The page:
How can we tell from the inside of our Universe if it’s actually real or just a hologram? Boffins at Fermilab have set out to answer this thorny question with a new experiment in the National Accelerator Lab called the Holometer.
Lasers are SO COOL
If folks inside our telly could think about it, they wouldn’t be able to tell that they were nothing more than a 2D projection, because their world looks 3D to them. In the same way, there’s no simple way to tell if the world we see around us is an illusion, a collective hallucination or the real 3D deal.
Scientists reckon it’s possible that, just like the pixels that make up the 3D image on your TV, all the information about the Universe could actually be encoded in tiny packets in just two dimensions. These natural pixels would be ten trillion trillion times smaller than an atom – a unit known as the Planck length. Things get heavily quantum from this assumption on…
“We want to find out whether space-time is a quantum system just like matter is,” said Craig Hogan, director of Fermilab’s Centre for Particle Astrophysics and the developer of the holographic noise theory. “If we see something, it will completely change ideas about space we’ve used for thousands of years.”
In quantum theory, you can’t know both the exact location and the exact speed of subatomic particles at one time. If space comes in 2D pieces that have limited information about precise locations, then it would be subject to same theory of uncertainty.
To figure out if they’re right, boffins need to look for the jiggle in the hologram. Matter continues to move as quantum waves even when it’s cooled to absolute zero, so digitised space bits should also have built-in vibrations even in their lowest energy state.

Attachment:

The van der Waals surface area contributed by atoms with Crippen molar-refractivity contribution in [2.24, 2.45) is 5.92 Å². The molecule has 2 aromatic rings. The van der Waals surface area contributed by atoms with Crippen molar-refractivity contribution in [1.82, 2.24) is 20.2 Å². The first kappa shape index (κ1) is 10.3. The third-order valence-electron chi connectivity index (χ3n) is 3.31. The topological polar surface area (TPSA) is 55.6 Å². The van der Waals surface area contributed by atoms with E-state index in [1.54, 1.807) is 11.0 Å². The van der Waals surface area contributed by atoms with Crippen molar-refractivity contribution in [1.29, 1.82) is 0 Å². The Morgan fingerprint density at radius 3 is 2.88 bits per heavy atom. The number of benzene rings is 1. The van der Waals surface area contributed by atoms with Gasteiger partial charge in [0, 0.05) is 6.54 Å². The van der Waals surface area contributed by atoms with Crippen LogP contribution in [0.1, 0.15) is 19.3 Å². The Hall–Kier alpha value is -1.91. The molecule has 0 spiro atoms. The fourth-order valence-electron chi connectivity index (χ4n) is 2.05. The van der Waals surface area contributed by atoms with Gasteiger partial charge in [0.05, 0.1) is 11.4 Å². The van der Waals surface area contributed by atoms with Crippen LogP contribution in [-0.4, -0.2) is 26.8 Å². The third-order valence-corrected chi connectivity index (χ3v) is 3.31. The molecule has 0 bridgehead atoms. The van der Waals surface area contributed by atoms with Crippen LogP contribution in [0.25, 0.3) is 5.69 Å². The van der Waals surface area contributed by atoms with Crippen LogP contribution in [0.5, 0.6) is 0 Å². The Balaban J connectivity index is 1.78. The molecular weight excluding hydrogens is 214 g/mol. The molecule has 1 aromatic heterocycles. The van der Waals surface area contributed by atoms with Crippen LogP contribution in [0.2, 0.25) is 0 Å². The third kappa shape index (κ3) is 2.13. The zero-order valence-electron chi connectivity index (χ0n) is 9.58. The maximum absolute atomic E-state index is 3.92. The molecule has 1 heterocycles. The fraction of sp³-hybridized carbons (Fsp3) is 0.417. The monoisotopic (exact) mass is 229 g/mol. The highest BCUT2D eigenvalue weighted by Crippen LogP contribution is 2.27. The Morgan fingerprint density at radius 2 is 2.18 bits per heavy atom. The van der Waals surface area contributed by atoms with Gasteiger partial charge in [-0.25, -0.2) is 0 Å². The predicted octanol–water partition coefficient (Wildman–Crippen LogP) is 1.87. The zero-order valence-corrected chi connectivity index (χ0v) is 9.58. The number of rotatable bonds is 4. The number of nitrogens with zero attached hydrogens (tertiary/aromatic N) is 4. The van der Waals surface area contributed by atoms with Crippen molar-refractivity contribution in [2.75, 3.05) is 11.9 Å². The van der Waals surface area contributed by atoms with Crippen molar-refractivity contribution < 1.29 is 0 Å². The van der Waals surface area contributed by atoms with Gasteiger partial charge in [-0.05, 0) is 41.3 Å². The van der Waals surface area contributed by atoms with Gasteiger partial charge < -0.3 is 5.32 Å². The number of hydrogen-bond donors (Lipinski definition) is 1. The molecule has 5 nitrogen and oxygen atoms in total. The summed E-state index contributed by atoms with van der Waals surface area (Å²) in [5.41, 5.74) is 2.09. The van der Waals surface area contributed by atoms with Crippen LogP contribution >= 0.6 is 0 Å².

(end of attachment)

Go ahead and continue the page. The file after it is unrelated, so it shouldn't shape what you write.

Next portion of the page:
The Fermilab’s Holometer will attempt to measure the quantum jitter of space itself using a pair of interferometers placed close together. Each instrument will send a one-kilowatt laser beam at a beam splitter and down two perpendicular 40m arms. The light will then be reflected back to the splitter when the two beams recombine, creating fluctuations in the brightness if these vibrations exist.
The tricky part will be separating out any “holographic noise” from extraneous background sources, like radio waves from nearby electronics. The Holometer, which is the most sensitive device ever created to measure quantum jitter, is testing on such a high frequency that the motions of normal matter shouldn’t be a problem.
“If we find a noise we can’t get rid of, we might be detecting something fundamental about nature – a noise that is intrinsic to space-time,” said Fermilab physicist Aaron Chou, lead scientist and project manager for the Holometer. “It’s an exciting moment for physics. A positive result will open a whole new avenue of questioning about how space works.” ®